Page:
By Suma Varughese
The search for enlightenment is what drives us, consciously or unconsciously. however, finding the right path is no easy matter for it has to suit our inclination, interest and temperament. while we can’t promise you a custom-made path, we give you the next best alternative—a compilation of 100 paths including 59 formal paths and 41 readers’ experiences to pick and choose from. happy seeking!
Vishishtadvaita & Dvaita
Orally transmitted esoteric knowledge of the Vedas came to be known as the Shrutis, learned by careful listening, being beyond the reach of common folk. Three main preceptors, all hailing from the South, were responsible for interpreting ancient sacred texts into what is known today as the basis of Hindu philosophy. Adi Sankara (788-820 AD) from Kerala, propounded the monistic Advaita philosophy, that Brahman alone is the Absolute Reality, the world and its creations being indistinguishable from it once the illusion of maya is removed.
Ramanujacharya (1017-1137 AD) from Tamil Nadu, developed a theist Sri-Vaishnava outlook, that the road to salvation is through Bhakti Yoga, involving dedication to Narayana or Vishnu. Unlike the formless nirguna Brahman of Sankara, Narayana has special attributes (vishesha), hence Ramanuja postulated the Savishesha Brahman. All living beings have God as their origin, but are temporarily separated from Him. True fulfilment and joy lies in re-establishing this connection with the Absolute, which is the origin of all Reality. However, the soul, sharing in omnipotence and omniscience, is still distinct from Him, and is eternal and conscious of itself, or it would cease to exist. The soul is one with God, yet separate and hence the system of Ramanuja is called Vishishtadvaita, or qualified non-dualism.
Madhavacharya (1238-1317 AD) from Karnataka, belonging to another branch of Vaishnavism, broke away from the Upanishads completely and differed even from his guru Achyutapreksha, in his interpretation of the nature of God. Also recognised as Anandatirtha or Poornaprajna, he founded the system of Dvaita or duality. This is also called the ‘doctrine of reality’, where the three kinds of entities in the universe, insentient, sentient and God, are all real and the differences between any of these are also real. This is also known as Tattavavada, Bhedavada, or Bimba-pratibimbavada. It declares that Hari (Vishnu) is supreme; the universe is real; the universe is all His play; the differences are real; jivas are the cohorts of Hari and are unequal among themselves; mukti is the experience of jiva’s innate joy, free from suffering, achieved through devotion and knowledge.
Ramakrishna Paramahansa explained that the three schools are complementary, suited to different temperaments, representing three stages in human progress towards Ultimate Reality. He suggests that we follow the ideal of Hanuman’s devotion to God as his servant, while knowing both Rama as the personal God and the Formless Reality.
Ramana Maharshi was one of India’s greatest saints. Having attained enlightenment without a living teacher, he considered the holy mountain of Arunachala at Tiruvannamalai to be his Guru.
Born to a devout family in South India on December 30, 1879, his birthday coincided with the holy day of Arudra darshan, celebrating Shiva’s manifestation before his devotees as Nataraja. The story goes that a blind midwife in attendance at the time saw a brilliant light as the baby was born.
Venkataraman, as the child was named, grew to be a normal boy, interested more in sports than studies, but with a propensity for unusually deep sleep, during which nothing could awaken him. Having once heard the name Arunachala, he felt strangely drawn to it and was highly inspired when he stumbled upon a book on the lives of saints.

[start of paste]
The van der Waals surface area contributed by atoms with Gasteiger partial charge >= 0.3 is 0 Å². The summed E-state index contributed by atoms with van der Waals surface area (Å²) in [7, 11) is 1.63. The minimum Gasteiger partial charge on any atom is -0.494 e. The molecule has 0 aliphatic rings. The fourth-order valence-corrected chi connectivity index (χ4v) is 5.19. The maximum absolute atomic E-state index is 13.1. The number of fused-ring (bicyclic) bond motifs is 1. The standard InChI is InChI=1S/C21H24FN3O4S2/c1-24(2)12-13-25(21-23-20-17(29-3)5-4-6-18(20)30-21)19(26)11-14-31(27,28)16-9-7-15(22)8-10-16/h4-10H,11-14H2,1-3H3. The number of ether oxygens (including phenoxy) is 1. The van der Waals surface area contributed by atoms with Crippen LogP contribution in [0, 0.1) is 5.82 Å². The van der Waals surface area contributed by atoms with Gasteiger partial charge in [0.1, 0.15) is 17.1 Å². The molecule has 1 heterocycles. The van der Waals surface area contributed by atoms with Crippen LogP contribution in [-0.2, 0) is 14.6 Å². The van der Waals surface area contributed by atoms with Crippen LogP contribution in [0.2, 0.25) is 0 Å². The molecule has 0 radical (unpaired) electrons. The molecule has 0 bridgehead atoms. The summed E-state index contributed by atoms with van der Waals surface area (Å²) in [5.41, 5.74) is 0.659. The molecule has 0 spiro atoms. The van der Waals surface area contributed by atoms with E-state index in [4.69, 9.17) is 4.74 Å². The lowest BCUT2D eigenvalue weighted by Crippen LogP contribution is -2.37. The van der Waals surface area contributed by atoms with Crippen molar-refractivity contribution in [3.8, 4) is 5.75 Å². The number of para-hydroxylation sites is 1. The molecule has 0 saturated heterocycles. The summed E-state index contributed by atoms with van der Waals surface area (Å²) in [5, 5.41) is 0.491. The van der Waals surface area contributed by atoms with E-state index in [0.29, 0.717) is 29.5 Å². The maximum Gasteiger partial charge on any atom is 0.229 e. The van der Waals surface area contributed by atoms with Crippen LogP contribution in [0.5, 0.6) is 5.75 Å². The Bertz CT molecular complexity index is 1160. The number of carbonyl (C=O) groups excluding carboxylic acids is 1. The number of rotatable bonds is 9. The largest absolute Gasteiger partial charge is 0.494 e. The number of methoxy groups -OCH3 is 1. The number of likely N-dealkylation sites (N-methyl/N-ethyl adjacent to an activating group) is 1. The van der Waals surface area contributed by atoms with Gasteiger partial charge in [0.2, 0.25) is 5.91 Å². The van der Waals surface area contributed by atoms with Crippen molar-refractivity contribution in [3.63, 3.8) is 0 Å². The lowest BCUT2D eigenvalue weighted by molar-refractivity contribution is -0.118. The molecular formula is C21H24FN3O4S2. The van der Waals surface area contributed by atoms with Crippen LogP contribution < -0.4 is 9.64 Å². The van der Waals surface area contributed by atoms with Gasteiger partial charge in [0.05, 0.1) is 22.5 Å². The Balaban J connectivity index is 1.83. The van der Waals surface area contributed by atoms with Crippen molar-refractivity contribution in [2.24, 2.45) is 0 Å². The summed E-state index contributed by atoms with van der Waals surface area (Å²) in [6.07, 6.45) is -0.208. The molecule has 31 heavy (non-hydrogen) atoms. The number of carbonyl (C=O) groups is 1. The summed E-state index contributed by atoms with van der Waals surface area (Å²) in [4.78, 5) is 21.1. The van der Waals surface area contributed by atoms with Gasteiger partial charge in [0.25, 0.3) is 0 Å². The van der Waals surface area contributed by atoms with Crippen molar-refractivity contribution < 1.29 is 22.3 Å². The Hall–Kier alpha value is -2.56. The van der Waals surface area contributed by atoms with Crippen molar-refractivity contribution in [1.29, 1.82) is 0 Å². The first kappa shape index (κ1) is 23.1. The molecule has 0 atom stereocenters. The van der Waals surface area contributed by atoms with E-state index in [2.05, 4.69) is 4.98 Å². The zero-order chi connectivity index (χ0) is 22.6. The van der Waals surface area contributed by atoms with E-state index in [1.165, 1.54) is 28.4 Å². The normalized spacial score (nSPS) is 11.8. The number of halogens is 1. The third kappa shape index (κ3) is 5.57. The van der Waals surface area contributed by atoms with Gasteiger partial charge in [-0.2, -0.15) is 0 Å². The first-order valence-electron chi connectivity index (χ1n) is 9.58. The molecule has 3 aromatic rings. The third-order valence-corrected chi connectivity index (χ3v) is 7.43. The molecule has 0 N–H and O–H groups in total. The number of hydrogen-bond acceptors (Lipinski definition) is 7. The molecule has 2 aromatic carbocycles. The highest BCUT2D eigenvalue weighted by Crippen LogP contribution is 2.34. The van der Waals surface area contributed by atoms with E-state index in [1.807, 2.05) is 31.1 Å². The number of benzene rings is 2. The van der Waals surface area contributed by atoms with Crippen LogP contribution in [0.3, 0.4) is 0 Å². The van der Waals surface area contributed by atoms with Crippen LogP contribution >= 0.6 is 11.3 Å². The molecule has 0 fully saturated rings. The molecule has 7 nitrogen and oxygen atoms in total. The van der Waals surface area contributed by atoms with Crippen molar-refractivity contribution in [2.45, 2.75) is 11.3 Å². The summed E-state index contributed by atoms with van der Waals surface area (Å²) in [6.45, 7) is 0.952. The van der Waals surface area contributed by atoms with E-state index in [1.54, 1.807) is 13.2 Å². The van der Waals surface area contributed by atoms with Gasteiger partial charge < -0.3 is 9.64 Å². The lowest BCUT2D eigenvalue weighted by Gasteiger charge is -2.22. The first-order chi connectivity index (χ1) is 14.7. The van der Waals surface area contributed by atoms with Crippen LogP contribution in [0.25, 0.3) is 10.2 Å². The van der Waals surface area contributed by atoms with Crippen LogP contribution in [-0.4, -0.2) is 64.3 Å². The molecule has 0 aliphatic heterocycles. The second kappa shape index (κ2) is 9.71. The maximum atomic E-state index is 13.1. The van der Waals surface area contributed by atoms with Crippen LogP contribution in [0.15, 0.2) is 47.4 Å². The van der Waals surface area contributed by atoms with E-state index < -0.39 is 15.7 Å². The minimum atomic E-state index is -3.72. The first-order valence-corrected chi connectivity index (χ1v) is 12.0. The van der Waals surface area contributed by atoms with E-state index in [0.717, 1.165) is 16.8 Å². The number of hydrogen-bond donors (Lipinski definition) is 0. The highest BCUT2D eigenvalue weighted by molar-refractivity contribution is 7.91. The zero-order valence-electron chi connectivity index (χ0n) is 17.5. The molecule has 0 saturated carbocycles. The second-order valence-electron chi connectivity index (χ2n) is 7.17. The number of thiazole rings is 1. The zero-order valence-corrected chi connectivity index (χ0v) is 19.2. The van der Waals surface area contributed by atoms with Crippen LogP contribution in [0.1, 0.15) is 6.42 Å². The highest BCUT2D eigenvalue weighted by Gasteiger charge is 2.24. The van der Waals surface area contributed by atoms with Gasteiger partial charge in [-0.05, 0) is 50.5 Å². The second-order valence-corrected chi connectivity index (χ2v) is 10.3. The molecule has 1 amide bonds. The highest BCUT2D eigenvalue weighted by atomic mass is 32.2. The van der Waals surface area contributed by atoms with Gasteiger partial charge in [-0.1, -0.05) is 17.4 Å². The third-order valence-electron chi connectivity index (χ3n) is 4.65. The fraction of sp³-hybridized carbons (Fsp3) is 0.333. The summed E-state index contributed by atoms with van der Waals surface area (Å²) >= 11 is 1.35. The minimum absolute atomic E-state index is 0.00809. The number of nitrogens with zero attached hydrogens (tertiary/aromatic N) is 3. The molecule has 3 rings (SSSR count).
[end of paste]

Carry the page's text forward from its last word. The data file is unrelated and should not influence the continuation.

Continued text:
At 17, an overwhelming fear of dying compelled him to visualise the process of death completely. This led him to experience the deathless spirit and so complete was this realisation, that thereafter he remained absorbed in the Self. Soon after he left home, the image of Arunachala beckoning him. For a while he lived around the town of Tiruvannamalai as an ascetic, oblivious to bodily needs and cared for by another seeker Palaniswami, who became his first disciple. Around 1899, he began to live in a cave in the hill of Arunachala, and gradually an ashram grew around him. He attained mahasamadhi on April 14, 1950. At that very moment of his surrendering the body, an unusually bright huge light moved northeast across the sky and disappeared behind Arunachala; thousands saw this all over India.
Ramana Maharshi was one of the foremost proponents of the school of Advaita or Non-duality, of which Arunachala was a centre. Advaita is the awareness of our Universal Self, beyond all knowledge or mind. Ignorance, the root of suffering, limits us and prevents us from realising this Supreme State of Being.
Sri Ramana advocated self-inquiry as the key to liberation. Only the relentless interrogation ‘‘Who am I?’’ can cut through the veils of ignorance swathing us, and permit us the experience of pure awareness. As the ‘knowledge’ of pure awareness of the consciousness of being is not conceptual and impossible to understand by listening, silence formed an important part of Ramana’s updesa. Rather than talk about self-realisation, Ramana actually lived it and millions of people, children and even animals received the love and grace of this saint.
Contact: Email: firstname.lastname@example.org
Kundalini Yoga lays groundwork for spiritual realisation for many systems of meditation with varying philosophy, discipline and emphasis. The path of Shakti, it involves arousal of the individual evolutionary impulse towards unification with the Absolute, symbolised by the union of Shiva and Shakti.
Kundalini is a form of energy lying dormant at the base of the spine, coiled like a serpent. The body has seven etheric chakras or dynamic centres of energy located along the spine. The harmonious functioning of these chakras regulates mental and emotional well-being, with a corresponding influence on physical health. They also govern our perception of reality, in attunement with the laws of the universe. Each chakra is assigned a particular Sanskrit letter, colour, symbol, musical note, animal and deity for purposes of meditation and ritual practice.